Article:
India is a number of years away from having the infrastructure for robust cold chain solutions, and that will come. Having said that, in the area of food safety, a lot of challenges exist in developed and developing countries. It is remarkable how at what temperature food has to be maintained is not readily available in most parts of the world.

Ten years ago, we at Emerson began to recognise the importance of optimising system performance. We need to be more than just the largest compressor manufacturer in the world. About 20 years ago, we became more involved in system controls. We introduced the CPC system, which is about supermarket control equipment. We made progress in the area of electronics. It was not only about controls equipment, but also about diagnosing systems problems and enterprise solutions. Today, we have the capability to look at systems to see what temperature food is being maintained, and to do so proactively before a problem arises. For instance, we can identify if a system has run out of refrigerant charge. Our focus is on the store – can we help our customer understand that food is being held at temperatures that are safe? And what about the transportation side? What about food safety at the point of origin? That’s something to be looked at. By using controls, the capability to understand that date is there. We are monitoring thousands and thousands of supermarkets and convenience stores. We have energy-efficiency optimising algorithm and HACCP-type algorithm. And we can provide documentation.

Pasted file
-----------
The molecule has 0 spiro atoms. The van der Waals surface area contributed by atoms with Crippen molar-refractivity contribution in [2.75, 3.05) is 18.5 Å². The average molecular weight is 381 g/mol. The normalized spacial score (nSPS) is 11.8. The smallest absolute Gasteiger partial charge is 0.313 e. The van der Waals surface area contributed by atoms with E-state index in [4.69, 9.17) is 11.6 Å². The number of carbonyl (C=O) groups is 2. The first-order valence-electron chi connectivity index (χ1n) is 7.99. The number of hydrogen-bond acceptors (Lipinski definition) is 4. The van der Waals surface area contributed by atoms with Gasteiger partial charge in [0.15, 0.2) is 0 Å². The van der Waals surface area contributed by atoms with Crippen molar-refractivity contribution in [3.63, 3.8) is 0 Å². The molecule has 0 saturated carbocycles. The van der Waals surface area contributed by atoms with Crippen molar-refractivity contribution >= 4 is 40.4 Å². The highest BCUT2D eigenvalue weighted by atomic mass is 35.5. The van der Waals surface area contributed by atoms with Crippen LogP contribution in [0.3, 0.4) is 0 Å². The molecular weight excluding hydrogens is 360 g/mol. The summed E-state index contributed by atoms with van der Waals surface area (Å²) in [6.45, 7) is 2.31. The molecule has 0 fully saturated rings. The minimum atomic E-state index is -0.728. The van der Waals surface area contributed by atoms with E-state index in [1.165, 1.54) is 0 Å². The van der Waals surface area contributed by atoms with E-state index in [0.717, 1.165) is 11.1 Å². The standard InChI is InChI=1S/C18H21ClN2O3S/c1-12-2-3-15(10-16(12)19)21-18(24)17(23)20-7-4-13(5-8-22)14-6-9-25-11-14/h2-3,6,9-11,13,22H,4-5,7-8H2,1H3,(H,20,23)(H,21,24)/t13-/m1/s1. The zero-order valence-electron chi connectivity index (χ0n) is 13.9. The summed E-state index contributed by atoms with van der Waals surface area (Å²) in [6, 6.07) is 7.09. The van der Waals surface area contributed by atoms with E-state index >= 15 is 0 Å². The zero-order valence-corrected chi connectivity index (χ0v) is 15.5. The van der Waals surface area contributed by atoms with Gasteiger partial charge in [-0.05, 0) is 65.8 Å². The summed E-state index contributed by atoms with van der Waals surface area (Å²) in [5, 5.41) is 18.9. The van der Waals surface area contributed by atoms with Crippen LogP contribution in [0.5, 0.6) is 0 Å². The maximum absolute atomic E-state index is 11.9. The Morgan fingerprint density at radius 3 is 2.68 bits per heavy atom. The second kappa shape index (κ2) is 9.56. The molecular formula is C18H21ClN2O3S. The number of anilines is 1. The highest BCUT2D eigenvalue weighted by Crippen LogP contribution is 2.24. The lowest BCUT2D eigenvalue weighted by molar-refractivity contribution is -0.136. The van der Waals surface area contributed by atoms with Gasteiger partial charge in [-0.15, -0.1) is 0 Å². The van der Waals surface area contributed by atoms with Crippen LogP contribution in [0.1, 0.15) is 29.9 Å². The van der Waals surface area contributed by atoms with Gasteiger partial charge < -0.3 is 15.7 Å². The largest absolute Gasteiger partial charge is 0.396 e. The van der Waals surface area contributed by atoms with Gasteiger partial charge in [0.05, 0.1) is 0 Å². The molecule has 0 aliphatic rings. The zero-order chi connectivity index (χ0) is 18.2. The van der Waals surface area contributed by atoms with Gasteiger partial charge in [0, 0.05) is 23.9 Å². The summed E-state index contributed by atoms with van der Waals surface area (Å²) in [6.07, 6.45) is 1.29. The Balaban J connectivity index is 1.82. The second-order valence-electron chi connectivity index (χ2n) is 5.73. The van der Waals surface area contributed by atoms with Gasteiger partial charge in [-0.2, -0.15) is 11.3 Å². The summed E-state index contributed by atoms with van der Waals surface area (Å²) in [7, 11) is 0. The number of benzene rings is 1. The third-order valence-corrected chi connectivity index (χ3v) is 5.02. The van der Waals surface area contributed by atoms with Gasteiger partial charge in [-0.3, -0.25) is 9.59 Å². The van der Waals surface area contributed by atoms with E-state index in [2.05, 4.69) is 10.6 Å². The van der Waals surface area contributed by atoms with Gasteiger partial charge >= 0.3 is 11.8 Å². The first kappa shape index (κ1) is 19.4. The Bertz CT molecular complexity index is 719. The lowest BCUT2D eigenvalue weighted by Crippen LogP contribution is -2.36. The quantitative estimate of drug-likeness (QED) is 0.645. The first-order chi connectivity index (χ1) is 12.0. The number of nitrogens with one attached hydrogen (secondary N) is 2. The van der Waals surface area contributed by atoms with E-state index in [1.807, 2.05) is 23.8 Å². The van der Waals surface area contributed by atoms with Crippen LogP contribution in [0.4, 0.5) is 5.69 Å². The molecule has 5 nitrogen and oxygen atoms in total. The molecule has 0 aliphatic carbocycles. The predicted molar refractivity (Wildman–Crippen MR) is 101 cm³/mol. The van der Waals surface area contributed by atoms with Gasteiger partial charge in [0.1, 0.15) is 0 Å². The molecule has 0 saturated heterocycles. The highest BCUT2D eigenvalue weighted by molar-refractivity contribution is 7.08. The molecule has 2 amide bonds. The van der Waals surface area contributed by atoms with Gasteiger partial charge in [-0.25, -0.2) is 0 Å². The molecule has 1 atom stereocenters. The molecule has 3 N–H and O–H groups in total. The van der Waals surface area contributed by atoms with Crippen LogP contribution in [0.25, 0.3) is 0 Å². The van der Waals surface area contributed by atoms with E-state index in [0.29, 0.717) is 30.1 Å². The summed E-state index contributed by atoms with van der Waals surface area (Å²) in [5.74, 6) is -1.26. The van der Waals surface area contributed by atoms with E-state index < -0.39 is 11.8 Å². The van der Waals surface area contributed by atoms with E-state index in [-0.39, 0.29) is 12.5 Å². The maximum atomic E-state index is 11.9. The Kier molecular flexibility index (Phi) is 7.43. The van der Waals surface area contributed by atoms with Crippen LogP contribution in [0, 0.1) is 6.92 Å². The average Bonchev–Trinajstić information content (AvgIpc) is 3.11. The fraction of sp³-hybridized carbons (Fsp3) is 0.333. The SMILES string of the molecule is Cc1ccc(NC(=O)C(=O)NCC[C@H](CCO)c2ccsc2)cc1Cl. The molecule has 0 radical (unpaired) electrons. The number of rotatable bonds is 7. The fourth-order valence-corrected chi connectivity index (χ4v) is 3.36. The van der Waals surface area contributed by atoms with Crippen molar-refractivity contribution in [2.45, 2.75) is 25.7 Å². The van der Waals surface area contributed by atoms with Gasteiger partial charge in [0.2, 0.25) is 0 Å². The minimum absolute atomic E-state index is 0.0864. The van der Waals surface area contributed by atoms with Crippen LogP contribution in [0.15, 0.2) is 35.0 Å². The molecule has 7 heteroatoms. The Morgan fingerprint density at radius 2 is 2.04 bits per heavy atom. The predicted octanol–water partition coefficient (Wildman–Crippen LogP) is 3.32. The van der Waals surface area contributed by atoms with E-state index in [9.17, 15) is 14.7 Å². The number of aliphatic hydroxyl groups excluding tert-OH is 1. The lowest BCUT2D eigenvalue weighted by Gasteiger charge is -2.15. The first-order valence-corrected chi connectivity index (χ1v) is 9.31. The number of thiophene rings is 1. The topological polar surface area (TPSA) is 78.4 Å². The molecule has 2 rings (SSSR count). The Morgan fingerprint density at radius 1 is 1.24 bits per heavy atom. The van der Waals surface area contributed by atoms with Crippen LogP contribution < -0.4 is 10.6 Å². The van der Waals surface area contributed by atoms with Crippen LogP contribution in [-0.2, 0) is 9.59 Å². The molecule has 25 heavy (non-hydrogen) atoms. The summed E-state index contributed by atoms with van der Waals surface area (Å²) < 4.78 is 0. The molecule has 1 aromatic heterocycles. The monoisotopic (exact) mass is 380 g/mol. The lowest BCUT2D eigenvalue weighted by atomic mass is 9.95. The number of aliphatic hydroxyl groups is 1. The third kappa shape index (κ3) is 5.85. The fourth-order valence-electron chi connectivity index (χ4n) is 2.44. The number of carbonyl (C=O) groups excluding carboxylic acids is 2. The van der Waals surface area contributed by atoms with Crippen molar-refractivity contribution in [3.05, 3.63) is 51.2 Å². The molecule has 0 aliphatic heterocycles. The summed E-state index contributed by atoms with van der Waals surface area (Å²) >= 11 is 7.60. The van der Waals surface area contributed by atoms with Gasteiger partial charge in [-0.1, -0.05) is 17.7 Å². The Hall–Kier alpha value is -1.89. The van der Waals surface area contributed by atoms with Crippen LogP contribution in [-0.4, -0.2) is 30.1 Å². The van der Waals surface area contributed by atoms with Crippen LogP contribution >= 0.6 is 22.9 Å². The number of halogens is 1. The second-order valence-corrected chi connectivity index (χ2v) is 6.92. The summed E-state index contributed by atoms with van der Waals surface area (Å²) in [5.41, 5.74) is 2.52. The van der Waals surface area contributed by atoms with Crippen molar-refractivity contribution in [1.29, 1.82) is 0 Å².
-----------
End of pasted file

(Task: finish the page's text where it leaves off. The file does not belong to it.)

Even today, in many supermarkets, people are walking from case to case to see what temperature the food in it is being maintained at. The technology to track that is not hard. A big part of the strategy is, ‘What can Emerson Climate Technologies do to expand the value-add to customers? How can we do more for our customers?’ The answer to that is the use of electronics to prove that not only is the compressor running but also so is the entire system.

Again, whatever system you might want to apply, it is of no use if you do not provide the education needed to run that system. The tool has to be user-friendly. If it is not intuitive and if the end-user cannot use it with confidence, then there is no use. In the 1970s and the 1980s, electronics came into the automobile industry. But many service technicians did not know how to service it, and the technology was not as reliable. I think the same is true for food. Before you see FM tools being broadly accepted, the store manager and the maintenance manager need to understand the software. They need to believe that they don’t need a food safety expert to run the software. FM has to be intuitive. So education is important. It is important that people feel confident that the tool works, and that there is user-interface.